Theme Week Saudi Arabia – Ta’if

27 April 2017 | Author/Destination: | Rubric: General

Historic Shubra Palace © Mmasudtu/cc-by-sa-4.0

Historic Shubra Palace © Mmasudtu/cc-by-sa-4.0

Ta’if is a city in Mecca Province of Saudi Arabia at an elevation of 1,879 m (6,165 ft) on the slopes of Sarawat Mountains (Al-Sarawat Mountains). It has a population of 1,200,000 people and is the unofficial summer capital. The city is the center of an agricultural area known for its grapes, pomegranate, figs, roses and honey. Ta’if was still little more than a medieval city when the Saudis took control of it. However, they later embarked on a project of modernizing the city. Saudi Arabia’s first public power generator was set up in Ta’if in the late 1940s. In terms of building roads to the isolated city, in 1965 the then King Faisal inaugurated the 54 mi (87 km) mountain highway between Mecca and Ta’if, and in 1974 the 400 mile Ta’if-AbhaJizan highway was started. By the 1991 Gulf War, Ta’if was such a modern city in terms of communications that it was chosen as the site of the Rendon Group‘s television and radio network, which used to feed the news to Kuwait during the occupation of Kuwait by Iraq.   read more…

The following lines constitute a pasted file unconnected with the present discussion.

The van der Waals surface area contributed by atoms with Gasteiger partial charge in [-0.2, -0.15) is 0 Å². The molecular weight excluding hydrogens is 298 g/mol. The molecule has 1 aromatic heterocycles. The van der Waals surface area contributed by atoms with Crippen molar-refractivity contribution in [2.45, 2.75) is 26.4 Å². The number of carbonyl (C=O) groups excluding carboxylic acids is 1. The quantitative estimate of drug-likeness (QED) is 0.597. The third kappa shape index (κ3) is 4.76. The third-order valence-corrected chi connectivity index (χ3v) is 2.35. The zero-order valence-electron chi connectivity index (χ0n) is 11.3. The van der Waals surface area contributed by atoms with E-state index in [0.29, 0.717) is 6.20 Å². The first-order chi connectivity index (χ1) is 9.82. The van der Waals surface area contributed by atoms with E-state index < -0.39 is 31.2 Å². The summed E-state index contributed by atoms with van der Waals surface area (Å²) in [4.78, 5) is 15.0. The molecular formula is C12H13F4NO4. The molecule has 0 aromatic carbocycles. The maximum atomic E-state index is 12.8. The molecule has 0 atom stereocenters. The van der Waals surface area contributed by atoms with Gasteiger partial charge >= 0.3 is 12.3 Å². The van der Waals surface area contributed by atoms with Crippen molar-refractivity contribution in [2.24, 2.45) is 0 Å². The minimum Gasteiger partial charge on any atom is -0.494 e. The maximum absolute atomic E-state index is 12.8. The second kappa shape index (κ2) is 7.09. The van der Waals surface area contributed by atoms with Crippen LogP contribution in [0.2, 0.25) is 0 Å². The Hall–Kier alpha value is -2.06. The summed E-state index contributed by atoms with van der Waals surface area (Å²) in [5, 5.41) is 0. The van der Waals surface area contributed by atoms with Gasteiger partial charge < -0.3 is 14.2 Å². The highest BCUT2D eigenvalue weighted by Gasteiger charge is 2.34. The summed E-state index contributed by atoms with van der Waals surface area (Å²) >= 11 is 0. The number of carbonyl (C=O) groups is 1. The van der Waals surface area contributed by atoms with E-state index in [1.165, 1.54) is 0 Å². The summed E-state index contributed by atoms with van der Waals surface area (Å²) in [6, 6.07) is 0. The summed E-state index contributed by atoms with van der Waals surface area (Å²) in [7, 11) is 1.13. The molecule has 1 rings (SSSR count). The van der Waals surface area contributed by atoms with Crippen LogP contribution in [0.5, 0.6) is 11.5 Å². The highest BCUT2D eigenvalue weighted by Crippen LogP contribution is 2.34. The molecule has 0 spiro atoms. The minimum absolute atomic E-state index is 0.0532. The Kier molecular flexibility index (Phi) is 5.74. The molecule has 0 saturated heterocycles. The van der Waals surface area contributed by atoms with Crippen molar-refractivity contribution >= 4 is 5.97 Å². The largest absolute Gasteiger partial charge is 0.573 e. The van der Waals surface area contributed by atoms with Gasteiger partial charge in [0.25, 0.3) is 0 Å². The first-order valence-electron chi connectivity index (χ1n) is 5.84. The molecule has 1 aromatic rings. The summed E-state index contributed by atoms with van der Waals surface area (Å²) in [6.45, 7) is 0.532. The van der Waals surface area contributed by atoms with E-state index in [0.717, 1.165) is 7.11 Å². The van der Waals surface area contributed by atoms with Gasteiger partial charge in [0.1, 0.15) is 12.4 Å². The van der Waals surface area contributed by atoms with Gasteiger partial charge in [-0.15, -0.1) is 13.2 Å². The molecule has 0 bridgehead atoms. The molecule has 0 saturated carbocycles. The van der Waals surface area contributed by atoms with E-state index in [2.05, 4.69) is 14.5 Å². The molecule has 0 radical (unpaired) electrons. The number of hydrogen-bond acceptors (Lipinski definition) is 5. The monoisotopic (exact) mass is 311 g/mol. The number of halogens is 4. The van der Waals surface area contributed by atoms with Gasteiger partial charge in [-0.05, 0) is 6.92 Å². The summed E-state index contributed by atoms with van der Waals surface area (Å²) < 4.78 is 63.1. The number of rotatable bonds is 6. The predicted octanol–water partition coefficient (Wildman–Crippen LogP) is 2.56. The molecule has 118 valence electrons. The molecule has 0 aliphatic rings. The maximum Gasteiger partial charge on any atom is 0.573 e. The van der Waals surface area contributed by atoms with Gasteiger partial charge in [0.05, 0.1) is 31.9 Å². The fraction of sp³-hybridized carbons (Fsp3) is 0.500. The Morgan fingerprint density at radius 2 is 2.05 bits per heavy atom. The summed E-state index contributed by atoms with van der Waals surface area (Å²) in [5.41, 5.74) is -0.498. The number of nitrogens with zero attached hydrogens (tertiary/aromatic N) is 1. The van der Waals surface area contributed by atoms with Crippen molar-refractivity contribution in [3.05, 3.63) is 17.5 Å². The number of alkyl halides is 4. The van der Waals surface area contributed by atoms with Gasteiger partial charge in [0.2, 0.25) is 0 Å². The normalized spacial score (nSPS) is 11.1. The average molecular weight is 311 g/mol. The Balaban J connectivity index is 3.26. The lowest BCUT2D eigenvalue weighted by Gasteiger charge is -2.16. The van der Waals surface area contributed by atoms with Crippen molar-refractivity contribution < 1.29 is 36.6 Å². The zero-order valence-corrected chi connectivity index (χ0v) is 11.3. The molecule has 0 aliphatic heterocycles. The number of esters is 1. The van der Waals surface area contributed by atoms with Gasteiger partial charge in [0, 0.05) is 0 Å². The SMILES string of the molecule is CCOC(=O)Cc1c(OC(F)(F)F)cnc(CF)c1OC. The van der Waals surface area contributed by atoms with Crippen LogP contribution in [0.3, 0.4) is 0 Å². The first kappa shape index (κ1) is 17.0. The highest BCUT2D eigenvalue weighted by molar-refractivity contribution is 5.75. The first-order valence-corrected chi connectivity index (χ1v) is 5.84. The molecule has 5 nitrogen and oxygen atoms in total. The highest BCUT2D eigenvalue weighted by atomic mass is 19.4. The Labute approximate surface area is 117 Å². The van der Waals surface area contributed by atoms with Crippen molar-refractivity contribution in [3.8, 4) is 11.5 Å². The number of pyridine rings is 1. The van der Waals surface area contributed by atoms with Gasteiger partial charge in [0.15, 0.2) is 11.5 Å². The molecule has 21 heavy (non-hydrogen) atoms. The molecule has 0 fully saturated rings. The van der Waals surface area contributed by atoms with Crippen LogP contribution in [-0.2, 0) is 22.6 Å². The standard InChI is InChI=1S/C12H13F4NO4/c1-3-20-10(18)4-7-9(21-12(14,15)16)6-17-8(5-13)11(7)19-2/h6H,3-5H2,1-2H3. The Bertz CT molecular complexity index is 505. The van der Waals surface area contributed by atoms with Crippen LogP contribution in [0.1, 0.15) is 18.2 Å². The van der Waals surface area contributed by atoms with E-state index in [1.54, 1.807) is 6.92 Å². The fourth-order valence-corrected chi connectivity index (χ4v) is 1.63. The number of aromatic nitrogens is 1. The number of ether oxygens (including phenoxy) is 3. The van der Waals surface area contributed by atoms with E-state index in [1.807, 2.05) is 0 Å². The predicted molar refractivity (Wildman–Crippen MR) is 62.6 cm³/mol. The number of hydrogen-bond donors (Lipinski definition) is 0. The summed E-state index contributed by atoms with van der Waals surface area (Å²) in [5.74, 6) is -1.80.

Theme Week Saudi Arabia – Hofuf

26 April 2017 | Author/Destination: | Rubric: General

Al Hasa Oasis © Shijan Kaakkara/cc-by-sa-3.0

Al Hasa Oasis © Shijan Kaakkara/cc-by-sa-3.0

Al-Hofuf is the major urban center in the Al-Ahsa Oasis in the Eastern Province of Saudi Arabia. It is also very well known for being one of the largest date producers in the world, and for its old souks and palaces. Historically, Hofuf made textiles out of wool, silk, and cotton. The town was also renowned for its fruit of the date palm, the Arabs considering the khalasi variety of dates, grown in Hofuf, as also the fardh variety of Oman, among the best. As of 1920, the city was known for making coffee pots from silver and brass.   read more…